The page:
This gives something of the skeleton of our lives. It of course, raises many questions but Northcote’s main faults if one can call it that was total lack of personal relationships with anybody. Unless you were lucky enough to have a brother or sister then the feeling of being deserted by the world was very strong. Mrs Odgers realised that. It was perhaps the thing that differentiated her from the run of the mill staff. The fierce, physical punishment dished out to some of the boys was criminal to say the least. But that was the standard old fashioned army way. But we were children, and children who had many hurdles in life to jump over at that. I never received any such treatment at the hands of the Colonel, in fact, I got along well with him, but I witnessed many of his sins which horrified me, especially as no-one ever bothered to tell us what the victim had actually done. Neither did I ever witness or knew about any sexual crimes, rumours of which surface now and again. But Dorothy did fill me in about things like that many years later. So they did happen. Twice, however, I was physically bullied by adult men on the staff and once threatened by a school teacher in the staff dining room when working as a waiter there. She demanded I serve her first as she had to get back to school.

I replied, “So do several people”.

She jumped to her feet and threatened me.

Old Wally the bootmaker spun around in his seat and glared at her and said, “You touch that boy and I’ll box your ears until they fall off. If you’re in such a goddam hurry, why don’t you go get it yourself? No-one is stopping you!”, a speech that forever fixed him in my memory.

by Graham Budd, February 2011.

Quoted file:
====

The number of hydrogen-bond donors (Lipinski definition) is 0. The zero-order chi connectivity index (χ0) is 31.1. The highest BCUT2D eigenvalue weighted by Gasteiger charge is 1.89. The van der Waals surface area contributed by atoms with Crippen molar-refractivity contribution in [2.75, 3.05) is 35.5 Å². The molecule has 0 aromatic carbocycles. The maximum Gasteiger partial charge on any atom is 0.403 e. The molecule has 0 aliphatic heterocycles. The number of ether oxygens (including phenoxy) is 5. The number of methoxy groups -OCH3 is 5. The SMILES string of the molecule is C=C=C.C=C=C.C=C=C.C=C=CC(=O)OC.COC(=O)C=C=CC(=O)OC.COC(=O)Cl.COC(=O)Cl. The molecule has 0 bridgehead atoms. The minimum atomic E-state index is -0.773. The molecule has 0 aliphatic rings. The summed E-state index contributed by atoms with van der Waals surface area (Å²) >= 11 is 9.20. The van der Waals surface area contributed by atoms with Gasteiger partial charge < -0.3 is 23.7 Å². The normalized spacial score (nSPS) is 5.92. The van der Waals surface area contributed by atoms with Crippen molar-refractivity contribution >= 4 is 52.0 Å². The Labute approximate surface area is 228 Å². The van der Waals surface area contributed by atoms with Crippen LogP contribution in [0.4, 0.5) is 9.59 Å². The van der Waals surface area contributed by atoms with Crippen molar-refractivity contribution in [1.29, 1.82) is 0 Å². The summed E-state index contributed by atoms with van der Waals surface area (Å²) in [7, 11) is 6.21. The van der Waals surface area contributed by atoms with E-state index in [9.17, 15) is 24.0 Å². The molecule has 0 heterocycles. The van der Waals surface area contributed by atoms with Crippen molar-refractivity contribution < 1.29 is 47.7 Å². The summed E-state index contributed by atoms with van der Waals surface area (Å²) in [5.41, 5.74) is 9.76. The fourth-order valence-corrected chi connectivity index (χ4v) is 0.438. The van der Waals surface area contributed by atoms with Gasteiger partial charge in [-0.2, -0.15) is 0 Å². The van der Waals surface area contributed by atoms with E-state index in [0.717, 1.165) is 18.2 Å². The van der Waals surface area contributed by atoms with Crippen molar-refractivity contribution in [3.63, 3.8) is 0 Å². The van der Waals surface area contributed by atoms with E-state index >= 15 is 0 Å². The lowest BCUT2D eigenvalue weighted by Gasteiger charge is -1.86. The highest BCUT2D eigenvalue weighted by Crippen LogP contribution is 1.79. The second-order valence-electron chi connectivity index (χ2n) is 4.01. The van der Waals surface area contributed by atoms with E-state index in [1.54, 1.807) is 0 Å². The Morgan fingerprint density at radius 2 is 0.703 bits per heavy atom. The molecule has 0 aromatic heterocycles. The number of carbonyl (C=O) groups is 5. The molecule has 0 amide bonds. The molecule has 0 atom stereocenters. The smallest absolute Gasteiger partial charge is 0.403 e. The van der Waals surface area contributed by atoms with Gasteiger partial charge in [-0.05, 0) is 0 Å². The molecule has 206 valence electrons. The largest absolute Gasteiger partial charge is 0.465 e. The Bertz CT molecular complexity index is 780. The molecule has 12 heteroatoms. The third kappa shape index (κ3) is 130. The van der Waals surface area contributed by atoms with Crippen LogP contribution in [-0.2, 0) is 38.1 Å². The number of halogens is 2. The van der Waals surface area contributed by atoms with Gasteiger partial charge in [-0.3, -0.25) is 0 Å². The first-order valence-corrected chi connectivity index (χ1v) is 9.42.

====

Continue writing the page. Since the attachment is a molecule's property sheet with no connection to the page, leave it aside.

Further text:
Child Migrants, memories

The Argonaut

by Graham Budd (guest author) on 16 February, 2011

Graham Budd arrived in Australia from England in 1939 and was sent to Northcote Farm School in Victoria. Here he recalls winning a national competition run by ABC Radio’s The Argonauts, and how his joy was tempered by the remarks of a cruel cottage mother.

I arrived in Australia in the Jervis Bay on 6/1/39 along with 28 boys and girls bound for Northcote farm school Bacchus Marsh Victoria. I was 11 years and 5 months old and not at all happy, although excited as I looked on the venture as an exciting experience. I was bitter at leaving my grandfather, my young half brother aged 3 years and still mourned the loss of my stepfather who had died March 1938. He was a TPI [totally and permanently incapacitated] from World War I, ex-Coldstream Guards. I was very much attached to him.

The 161 children of Northcote were scattered in about 8/9 cottages each with a cottage ‘mother’. These ‘mothers’ came in various grades of intelligence and attitudes. Looking back as an adult I realise some were close to being insane, which gave rise to the following: